A Happy New Year to you all, and from LVH’s new year blessing “May all your rambles bring you safely home to your friends.”

Catherine

Uncategorized

Getting in the Saddle

When Little Viking Horse recently announced on Facebook how pleased I was with myself for successfully mounting from the ground, I received a lot of requests for more details of the ‘programme” I had undertaken to achieve this, and I am quite happy to share what I did and what I have learned.

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There is good psychology around the suggestion that announcing your goals to the world, or at least your nearest and dearest is a good motivator to help you achieve them, but for some reason I kept my newly found determination to be able to mount my horse from the ground to myself. Maybe I didn’t really know that this was what I was aiming for when I stared ‘the programme’ a couple of months ago, or perhaps I wasn’t sure I could really do it.

After all, in every house I have lived in for the past twenty years or more I have fitted an extra handrail on the stairs because of the tendency for my right knee to give way without warning.

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Added to this I have a weakness in my lower back, perhaps as a result of the whiplash I sustained in a car accident many years ago, and a left hip that hurts if fully flexed, remnants of a serious cycling accident, or just over tight hip flexors? Who knows, but I had a whole list of reasons why I couldn’t mount my 14 hand (142 cm) Icelandic horse without using mounting block, and I was very grumpy about it if any of our imaginative Icelandic Horse events in the UK required ‘mounting from the ground’ as part of a class or test.

Once I had gone through the list of my physical restrictions, and pointed out that my Icelandic horse is taller that most, I then went on to explain that in any case it is better for your horse if you mount from a block, because there is less strain on them. I do actually think this is the case, and I also believe it is important to vary the side you mount from. After all in strength and flexibility exercises great emphasis is put on working both sides of the body equally, so to my mind this should be applied to mounting your horse too.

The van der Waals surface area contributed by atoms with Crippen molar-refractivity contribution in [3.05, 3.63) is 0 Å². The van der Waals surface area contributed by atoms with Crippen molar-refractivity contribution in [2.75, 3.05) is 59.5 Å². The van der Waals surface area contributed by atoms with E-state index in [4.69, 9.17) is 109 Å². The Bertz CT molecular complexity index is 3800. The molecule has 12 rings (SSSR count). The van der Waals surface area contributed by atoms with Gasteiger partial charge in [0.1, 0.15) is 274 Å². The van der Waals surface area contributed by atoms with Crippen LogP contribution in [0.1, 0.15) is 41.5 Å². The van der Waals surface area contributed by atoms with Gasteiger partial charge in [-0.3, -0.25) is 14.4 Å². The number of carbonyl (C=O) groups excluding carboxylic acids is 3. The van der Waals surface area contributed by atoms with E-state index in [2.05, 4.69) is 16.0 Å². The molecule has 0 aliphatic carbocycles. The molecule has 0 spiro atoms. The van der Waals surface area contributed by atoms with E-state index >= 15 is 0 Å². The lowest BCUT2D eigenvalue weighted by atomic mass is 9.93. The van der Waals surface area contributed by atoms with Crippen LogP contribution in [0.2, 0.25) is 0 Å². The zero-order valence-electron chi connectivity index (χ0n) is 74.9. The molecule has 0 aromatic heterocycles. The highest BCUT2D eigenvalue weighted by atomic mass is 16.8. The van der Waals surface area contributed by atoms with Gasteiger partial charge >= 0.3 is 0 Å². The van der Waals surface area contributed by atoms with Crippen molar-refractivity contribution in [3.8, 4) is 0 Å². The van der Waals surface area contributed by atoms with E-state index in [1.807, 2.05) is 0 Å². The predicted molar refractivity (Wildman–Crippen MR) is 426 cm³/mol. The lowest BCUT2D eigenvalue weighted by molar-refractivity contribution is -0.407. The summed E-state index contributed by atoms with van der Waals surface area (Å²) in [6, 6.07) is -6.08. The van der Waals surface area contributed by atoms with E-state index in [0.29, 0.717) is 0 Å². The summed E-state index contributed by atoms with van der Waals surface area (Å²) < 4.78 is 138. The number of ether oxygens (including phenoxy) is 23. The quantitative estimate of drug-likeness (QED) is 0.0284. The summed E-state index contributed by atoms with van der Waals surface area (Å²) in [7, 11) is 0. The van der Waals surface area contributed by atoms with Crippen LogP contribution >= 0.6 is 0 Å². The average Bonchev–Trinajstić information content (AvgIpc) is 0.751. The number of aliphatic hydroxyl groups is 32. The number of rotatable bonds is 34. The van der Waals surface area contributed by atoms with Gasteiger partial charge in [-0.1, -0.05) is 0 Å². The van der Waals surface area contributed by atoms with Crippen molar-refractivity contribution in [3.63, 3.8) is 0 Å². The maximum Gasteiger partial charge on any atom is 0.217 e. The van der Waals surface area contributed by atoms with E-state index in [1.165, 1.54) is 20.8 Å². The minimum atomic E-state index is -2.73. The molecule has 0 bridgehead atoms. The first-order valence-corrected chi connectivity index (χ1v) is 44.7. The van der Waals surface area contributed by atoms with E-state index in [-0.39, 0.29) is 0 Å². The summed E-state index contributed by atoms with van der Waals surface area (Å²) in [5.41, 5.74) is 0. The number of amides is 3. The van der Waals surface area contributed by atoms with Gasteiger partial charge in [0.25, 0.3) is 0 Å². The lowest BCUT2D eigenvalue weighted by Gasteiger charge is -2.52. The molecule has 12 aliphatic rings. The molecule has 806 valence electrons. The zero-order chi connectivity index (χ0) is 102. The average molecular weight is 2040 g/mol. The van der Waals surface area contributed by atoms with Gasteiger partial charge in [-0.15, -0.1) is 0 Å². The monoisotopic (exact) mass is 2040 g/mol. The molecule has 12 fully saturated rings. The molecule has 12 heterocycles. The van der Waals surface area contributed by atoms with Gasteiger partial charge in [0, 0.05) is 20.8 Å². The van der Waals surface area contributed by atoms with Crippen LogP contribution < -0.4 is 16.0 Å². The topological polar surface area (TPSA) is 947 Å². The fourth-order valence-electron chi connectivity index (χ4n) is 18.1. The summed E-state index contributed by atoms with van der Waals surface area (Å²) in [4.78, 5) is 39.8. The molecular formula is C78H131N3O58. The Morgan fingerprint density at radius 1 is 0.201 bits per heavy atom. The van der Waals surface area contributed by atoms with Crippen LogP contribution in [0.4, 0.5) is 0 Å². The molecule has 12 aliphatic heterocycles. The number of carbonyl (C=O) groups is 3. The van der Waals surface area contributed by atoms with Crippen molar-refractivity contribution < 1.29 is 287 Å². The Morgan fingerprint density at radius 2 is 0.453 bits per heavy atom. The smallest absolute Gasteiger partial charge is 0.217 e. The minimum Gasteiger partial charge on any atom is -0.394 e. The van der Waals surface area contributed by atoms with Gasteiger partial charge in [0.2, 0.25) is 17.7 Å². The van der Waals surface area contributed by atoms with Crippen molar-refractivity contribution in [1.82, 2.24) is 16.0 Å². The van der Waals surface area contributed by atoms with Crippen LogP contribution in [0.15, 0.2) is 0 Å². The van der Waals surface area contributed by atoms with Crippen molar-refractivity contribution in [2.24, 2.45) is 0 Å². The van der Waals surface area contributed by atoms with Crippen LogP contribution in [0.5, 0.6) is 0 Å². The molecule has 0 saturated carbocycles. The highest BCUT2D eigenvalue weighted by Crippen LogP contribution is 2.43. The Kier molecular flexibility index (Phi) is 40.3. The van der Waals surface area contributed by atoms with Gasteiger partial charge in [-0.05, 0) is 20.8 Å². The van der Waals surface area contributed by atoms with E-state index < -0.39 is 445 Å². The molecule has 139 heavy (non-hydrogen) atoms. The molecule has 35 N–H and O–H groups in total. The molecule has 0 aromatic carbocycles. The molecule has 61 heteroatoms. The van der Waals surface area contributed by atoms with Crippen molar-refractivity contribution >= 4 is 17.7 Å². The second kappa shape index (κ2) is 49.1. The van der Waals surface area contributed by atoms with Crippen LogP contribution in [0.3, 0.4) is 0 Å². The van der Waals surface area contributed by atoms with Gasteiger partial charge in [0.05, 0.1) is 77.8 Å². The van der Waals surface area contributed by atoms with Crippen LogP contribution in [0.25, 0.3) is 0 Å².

However I do also think that being able to mount from the ground is an important skill to have, if you can. You never know when it might be necessary, and I am sure I am not the only one to have had walk a while to find something to stand on while out hacking, or to have used a rock that turned out to be less stable than it appeared!

There were three main elements to what I have grandly called ‘the programme’

  • My body
  • My Horse
  • My Mind

My body

In the summer I started attending a weekly yoga class, and a weekly Pilates class. I have done both in the dim distant past, but this time I have approached it with more determination.   As I am getting older I can feel my flexibility and mobility deteriorating and I don’t like it! I pay careful attention to getting the exercises right. If you don’t perform them correctly you do not work the correct muscles and some of the benefit of the exercise is lost. I quickly felt an improvement in my riding and in Svipur’s tolt, which I put down to my improved core strength, and this spurred me on. I increased my sessions to two of each a week. I am not a pilates or yoga instructor and have no qualifications in teaching physical exercises, and more importantly I don’t know what physical issues you may have. If you want to try this approach I recommend finding a good local instructor and working out what you need. Because of my specific physical problems mentioned above I believe the following exercises have been particularly beneficial for me: